Thinlip mullet Chelon ramada is the most abundant mullet species found in the Comacchio lagoons (northern Adriatic Sea, Italy). Histological and ultrastructural sections of the intestine of C. ramada showed that over 83% of 48 mullets were infected with the intestinal parasite Myxobolus mugchelo (Myxozoa). In histological sections, plasmodia of M. mugchelo containing mature spores were situated closer to mucosal folds and were surrounded by numerous mast cells (MCs). Mature spores, generally oval in shape, were observed in the paracellular space among the enterocytes or within them. Near the infected epithelial cells, several MCs, rodlet cells and few neutrophils occurred. In intestinal epithelium, large cells resembling macrophages, some with spores of M. mugchelo inside, were observed. These macrophage-like cells were foamy and possessed elongate striated granules. The number of MCs and macrophages in the intestinal epithelium was significantly higher in parasitized fish. In some parasitized intestines, portions of epithelium were displaced by spores, or the spores were observed inside the damaged enterocytes. Immunohistochemical analysis of C. ramada infected or uninfected intestinal tissue revealed the presence of histamine, serotonin (5-HT), leu-enkephalin and inducible-nitric oxide synthase in epithelial macrophages. Several epithelial cells positive to proliferating cell-nuclear antigen were also observed in the proximity of the macrophages. The current study is the first to record the occurrence of intraepithelial macrophages which engulf myxozoan spores. A hypothesis on migration of spores from pancreas via intestinal wall to gut lumen is presented.

Challenge for macrophages and mast cells of Chelon ramada to counter an intestinal microparasite, Myxobolus mugchelo (Myxozoa)

Dezfuli B. S.
Primo
;
Castaldelli G.
Secondo
;
2020

Abstract

Thinlip mullet Chelon ramada is the most abundant mullet species found in the Comacchio lagoons (northern Adriatic Sea, Italy). Histological and ultrastructural sections of the intestine of C. ramada showed that over 83% of 48 mullets were infected with the intestinal parasite Myxobolus mugchelo (Myxozoa). In histological sections, plasmodia of M. mugchelo containing mature spores were situated closer to mucosal folds and were surrounded by numerous mast cells (MCs). Mature spores, generally oval in shape, were observed in the paracellular space among the enterocytes or within them. Near the infected epithelial cells, several MCs, rodlet cells and few neutrophils occurred. In intestinal epithelium, large cells resembling macrophages, some with spores of M. mugchelo inside, were observed. These macrophage-like cells were foamy and possessed elongate striated granules. The number of MCs and macrophages in the intestinal epithelium was significantly higher in parasitized fish. In some parasitized intestines, portions of epithelium were displaced by spores, or the spores were observed inside the damaged enterocytes. Immunohistochemical analysis of C. ramada infected or uninfected intestinal tissue revealed the presence of histamine, serotonin (5-HT), leu-enkephalin and inducible-nitric oxide synthase in epithelial macrophages. Several epithelial cells positive to proliferating cell-nuclear antigen were also observed in the proximity of the macrophages. The current study is the first to record the occurrence of intraepithelial macrophages which engulf myxozoan spores. A hypothesis on migration of spores from pancreas via intestinal wall to gut lumen is presented.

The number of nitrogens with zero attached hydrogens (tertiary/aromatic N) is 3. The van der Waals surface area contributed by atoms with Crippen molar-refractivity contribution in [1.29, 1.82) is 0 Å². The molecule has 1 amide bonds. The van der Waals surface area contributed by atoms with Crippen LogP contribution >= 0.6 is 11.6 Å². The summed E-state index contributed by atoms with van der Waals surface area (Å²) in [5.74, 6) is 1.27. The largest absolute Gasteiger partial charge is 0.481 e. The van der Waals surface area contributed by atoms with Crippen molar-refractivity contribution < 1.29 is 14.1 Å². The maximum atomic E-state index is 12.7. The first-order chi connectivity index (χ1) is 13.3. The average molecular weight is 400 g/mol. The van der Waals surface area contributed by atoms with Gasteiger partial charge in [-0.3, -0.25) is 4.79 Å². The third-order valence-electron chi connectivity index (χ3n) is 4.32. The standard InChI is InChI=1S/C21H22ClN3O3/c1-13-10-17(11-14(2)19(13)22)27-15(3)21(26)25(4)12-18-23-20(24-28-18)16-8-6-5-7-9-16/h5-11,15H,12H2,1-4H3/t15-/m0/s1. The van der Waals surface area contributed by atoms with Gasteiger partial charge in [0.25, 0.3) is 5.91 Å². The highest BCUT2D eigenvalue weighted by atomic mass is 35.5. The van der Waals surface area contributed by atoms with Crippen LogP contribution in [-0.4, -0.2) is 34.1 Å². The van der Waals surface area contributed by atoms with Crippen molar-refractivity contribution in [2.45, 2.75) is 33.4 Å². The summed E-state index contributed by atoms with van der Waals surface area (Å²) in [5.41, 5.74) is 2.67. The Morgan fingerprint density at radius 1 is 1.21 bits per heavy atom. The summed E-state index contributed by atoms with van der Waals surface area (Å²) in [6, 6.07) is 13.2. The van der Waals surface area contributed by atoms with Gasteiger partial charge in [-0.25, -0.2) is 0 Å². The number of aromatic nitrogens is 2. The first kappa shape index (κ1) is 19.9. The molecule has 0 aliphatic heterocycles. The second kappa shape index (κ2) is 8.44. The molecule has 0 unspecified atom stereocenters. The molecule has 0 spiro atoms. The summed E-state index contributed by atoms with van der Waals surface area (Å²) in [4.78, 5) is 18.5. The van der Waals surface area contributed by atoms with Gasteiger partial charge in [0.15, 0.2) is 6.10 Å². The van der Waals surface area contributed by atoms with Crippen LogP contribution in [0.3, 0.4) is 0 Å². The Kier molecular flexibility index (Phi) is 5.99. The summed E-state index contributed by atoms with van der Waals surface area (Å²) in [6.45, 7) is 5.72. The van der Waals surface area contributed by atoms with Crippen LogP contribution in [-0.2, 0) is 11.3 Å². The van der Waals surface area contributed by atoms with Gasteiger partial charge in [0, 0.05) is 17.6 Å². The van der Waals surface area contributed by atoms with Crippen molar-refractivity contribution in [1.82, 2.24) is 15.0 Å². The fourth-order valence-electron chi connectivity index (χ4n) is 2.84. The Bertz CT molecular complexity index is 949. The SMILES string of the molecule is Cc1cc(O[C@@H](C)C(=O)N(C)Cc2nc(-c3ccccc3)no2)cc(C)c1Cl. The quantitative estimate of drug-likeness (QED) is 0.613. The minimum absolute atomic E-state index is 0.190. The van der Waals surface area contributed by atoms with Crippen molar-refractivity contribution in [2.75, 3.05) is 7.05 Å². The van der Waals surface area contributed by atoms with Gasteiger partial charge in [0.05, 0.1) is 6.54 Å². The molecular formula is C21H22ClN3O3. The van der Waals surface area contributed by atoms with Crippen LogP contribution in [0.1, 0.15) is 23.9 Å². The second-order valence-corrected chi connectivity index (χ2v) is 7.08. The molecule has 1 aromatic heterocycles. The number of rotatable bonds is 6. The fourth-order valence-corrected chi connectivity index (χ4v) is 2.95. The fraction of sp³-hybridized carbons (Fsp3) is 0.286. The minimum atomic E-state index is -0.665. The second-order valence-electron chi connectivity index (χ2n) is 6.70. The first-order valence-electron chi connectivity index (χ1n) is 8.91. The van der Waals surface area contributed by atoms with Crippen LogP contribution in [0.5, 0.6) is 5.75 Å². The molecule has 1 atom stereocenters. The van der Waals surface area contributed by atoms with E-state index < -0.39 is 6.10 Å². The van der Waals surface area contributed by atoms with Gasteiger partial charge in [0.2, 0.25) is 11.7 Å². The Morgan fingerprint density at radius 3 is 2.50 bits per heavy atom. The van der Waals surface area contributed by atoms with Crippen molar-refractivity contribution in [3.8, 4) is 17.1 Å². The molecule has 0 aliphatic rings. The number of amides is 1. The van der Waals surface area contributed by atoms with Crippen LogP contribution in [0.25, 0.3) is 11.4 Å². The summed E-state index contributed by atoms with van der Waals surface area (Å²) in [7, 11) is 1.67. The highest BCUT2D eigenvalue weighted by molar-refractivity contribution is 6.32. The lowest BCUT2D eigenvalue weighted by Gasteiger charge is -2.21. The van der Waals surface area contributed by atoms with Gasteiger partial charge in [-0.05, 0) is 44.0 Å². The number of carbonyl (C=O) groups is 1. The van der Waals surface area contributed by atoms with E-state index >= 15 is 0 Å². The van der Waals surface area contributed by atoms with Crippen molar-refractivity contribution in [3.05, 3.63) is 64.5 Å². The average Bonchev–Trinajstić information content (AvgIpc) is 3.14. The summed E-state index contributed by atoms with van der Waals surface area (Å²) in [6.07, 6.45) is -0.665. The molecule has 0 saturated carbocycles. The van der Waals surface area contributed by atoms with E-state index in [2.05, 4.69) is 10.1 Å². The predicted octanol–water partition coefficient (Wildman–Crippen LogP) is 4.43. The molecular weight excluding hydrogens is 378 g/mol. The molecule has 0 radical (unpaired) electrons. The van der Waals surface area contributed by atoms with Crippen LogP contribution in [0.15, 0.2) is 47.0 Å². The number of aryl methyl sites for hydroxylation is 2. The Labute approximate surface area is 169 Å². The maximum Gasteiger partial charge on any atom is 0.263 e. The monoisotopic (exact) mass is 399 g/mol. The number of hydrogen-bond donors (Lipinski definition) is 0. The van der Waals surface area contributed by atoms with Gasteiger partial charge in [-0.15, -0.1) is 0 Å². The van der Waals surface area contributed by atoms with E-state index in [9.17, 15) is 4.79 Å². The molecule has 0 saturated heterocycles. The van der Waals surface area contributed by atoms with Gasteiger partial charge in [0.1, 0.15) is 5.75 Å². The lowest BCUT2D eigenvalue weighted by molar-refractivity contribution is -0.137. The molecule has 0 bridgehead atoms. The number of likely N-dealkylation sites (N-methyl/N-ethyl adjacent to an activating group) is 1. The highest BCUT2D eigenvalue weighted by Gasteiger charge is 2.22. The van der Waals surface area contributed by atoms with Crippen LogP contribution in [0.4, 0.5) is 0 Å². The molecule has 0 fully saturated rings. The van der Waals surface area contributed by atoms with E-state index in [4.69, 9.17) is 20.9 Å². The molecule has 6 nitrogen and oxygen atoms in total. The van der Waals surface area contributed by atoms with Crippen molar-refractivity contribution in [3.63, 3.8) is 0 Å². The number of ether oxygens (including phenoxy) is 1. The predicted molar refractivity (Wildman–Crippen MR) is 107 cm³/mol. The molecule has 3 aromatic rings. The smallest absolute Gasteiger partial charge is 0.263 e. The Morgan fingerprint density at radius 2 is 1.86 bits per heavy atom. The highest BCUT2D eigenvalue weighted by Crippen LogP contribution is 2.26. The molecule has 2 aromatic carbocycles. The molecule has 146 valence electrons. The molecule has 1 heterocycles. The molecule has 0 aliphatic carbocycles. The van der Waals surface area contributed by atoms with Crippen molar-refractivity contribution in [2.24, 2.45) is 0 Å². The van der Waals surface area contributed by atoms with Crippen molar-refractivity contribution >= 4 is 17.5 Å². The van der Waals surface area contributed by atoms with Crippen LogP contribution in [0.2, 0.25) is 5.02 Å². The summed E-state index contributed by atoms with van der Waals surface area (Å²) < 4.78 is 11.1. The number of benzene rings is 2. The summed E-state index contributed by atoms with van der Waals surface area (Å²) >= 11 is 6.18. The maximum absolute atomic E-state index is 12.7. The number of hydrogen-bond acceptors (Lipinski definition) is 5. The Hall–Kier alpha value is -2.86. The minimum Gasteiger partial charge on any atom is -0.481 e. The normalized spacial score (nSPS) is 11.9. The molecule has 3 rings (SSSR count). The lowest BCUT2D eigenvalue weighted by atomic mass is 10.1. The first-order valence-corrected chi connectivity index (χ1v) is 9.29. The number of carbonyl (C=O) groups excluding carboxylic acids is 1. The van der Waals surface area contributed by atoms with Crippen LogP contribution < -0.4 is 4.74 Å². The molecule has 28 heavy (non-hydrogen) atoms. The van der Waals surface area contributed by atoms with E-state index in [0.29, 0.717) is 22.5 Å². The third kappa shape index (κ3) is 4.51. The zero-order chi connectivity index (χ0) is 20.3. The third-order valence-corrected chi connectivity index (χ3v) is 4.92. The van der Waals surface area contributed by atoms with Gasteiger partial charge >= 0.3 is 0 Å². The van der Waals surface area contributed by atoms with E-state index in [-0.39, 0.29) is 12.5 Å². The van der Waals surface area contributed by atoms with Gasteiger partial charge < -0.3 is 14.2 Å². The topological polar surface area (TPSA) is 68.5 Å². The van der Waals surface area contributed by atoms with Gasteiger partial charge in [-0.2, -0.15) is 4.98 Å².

Dezfuli, B. S.; Castaldelli, G.; Tomaini, R.; Manera, M.; Depasquale, J. A.; Bosi, G.
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Utilizza questo identificativo per citare o creare un link a questo documento: https://hdl.handle.net/11392/2418574
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